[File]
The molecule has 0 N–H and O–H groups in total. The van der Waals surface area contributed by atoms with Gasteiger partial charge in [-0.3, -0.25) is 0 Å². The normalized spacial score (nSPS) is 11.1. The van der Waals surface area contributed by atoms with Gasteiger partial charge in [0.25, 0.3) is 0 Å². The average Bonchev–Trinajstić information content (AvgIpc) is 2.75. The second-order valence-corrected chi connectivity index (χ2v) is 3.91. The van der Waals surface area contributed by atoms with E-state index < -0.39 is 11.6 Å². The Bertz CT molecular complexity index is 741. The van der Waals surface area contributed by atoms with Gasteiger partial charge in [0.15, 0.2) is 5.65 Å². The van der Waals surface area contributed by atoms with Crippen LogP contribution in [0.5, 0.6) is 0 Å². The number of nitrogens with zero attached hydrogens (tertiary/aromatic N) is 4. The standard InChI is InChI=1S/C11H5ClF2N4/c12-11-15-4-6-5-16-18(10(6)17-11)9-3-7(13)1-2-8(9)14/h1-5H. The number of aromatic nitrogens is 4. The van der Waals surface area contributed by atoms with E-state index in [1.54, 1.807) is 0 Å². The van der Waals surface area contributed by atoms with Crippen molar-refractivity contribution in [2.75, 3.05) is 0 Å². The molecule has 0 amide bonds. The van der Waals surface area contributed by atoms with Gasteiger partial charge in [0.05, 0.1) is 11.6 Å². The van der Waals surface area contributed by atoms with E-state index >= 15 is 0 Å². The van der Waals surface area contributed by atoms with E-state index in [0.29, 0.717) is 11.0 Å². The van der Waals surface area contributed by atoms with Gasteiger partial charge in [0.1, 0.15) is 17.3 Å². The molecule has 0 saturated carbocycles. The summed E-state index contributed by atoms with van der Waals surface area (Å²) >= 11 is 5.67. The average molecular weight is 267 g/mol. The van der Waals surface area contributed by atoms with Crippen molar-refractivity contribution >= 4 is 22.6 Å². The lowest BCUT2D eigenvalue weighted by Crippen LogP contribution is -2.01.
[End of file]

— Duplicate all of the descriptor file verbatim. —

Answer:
The molecule has 0 N–H and O–H groups in total. The van der Waals surface area contributed by atoms with Gasteiger partial charge in [-0.3, -0.25) is 0 Å². The normalized spacial score (nSPS) is 11.1. The van der Waals surface area contributed by atoms with Gasteiger partial charge in [0.25, 0.3) is 0 Å². The average Bonchev–Trinajstić information content (AvgIpc) is 2.75. The second-order valence-corrected chi connectivity index (χ2v) is 3.91. The van der Waals surface area contributed by atoms with E-state index < -0.39 is 11.6 Å². The Bertz CT molecular complexity index is 741. The van der Waals surface area contributed by atoms with Gasteiger partial charge in [0.15, 0.2) is 5.65 Å². The van der Waals surface area contributed by atoms with Crippen LogP contribution in [0.5, 0.6) is 0 Å². The number of nitrogens with zero attached hydrogens (tertiary/aromatic N) is 4. The standard InChI is InChI=1S/C11H5ClF2N4/c12-11-15-4-6-5-16-18(10(6)17-11)9-3-7(13)1-2-8(9)14/h1-5H. The number of aromatic nitrogens is 4. The van der Waals surface area contributed by atoms with E-state index in [1.54, 1.807) is 0 Å². The van der Waals surface area contributed by atoms with Crippen molar-refractivity contribution in [2.75, 3.05) is 0 Å². The molecule has 0 amide bonds. The van der Waals surface area contributed by atoms with Gasteiger partial charge in [0.05, 0.1) is 11.6 Å². The van der Waals surface area contributed by atoms with E-state index >= 15 is 0 Å². The van der Waals surface area contributed by atoms with E-state index in [0.29, 0.717) is 11.0 Å². The van der Waals surface area contributed by atoms with Gasteiger partial charge in [0.1, 0.15) is 17.3 Å². The molecule has 0 saturated carbocycles. The summed E-state index contributed by atoms with van der Waals surface area (Å²) >= 11 is 5.67. The average molecular weight is 267 g/mol. The van der Waals surface area contributed by atoms with Crippen molar-refractivity contribution >= 4 is 22.6 Å². The lowest BCUT2D eigenvalue weighted by Crippen LogP contribution is -2.01.